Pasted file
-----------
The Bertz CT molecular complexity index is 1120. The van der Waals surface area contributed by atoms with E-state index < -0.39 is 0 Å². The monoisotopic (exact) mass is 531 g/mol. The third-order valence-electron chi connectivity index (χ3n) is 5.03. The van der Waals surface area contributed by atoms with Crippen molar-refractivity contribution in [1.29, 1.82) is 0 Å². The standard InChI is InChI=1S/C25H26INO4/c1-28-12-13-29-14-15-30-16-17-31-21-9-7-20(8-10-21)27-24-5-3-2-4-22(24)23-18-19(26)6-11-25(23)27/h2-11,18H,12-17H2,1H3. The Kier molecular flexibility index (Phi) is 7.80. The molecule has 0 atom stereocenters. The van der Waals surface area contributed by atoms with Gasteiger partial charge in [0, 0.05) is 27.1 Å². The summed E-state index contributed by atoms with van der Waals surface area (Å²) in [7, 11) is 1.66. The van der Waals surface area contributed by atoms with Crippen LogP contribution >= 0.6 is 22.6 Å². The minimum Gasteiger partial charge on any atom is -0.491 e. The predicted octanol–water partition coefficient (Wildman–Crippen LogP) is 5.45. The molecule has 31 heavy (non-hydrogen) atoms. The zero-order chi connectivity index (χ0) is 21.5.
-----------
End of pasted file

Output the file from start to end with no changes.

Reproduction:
The Bertz CT molecular complexity index is 1120. The van der Waals surface area contributed by atoms with E-state index < -0.39 is 0 Å². The monoisotopic (exact) mass is 531 g/mol. The third-order valence-electron chi connectivity index (χ3n) is 5.03. The van der Waals surface area contributed by atoms with Crippen molar-refractivity contribution in [1.29, 1.82) is 0 Å². The standard InChI is InChI=1S/C25H26INO4/c1-28-12-13-29-14-15-30-16-17-31-21-9-7-20(8-10-21)27-24-5-3-2-4-22(24)23-18-19(26)6-11-25(23)27/h2-11,18H,12-17H2,1H3. The Kier molecular flexibility index (Phi) is 7.80. The molecule has 0 atom stereocenters. The van der Waals surface area contributed by atoms with Gasteiger partial charge in [0, 0.05) is 27.1 Å². The summed E-state index contributed by atoms with van der Waals surface area (Å²) in [7, 11) is 1.66. The van der Waals surface area contributed by atoms with Crippen LogP contribution >= 0.6 is 22.6 Å². The minimum Gasteiger partial charge on any atom is -0.491 e. The predicted octanol–water partition coefficient (Wildman–Crippen LogP) is 5.45. The molecule has 31 heavy (non-hydrogen) atoms. The zero-order chi connectivity index (χ0) is 21.5.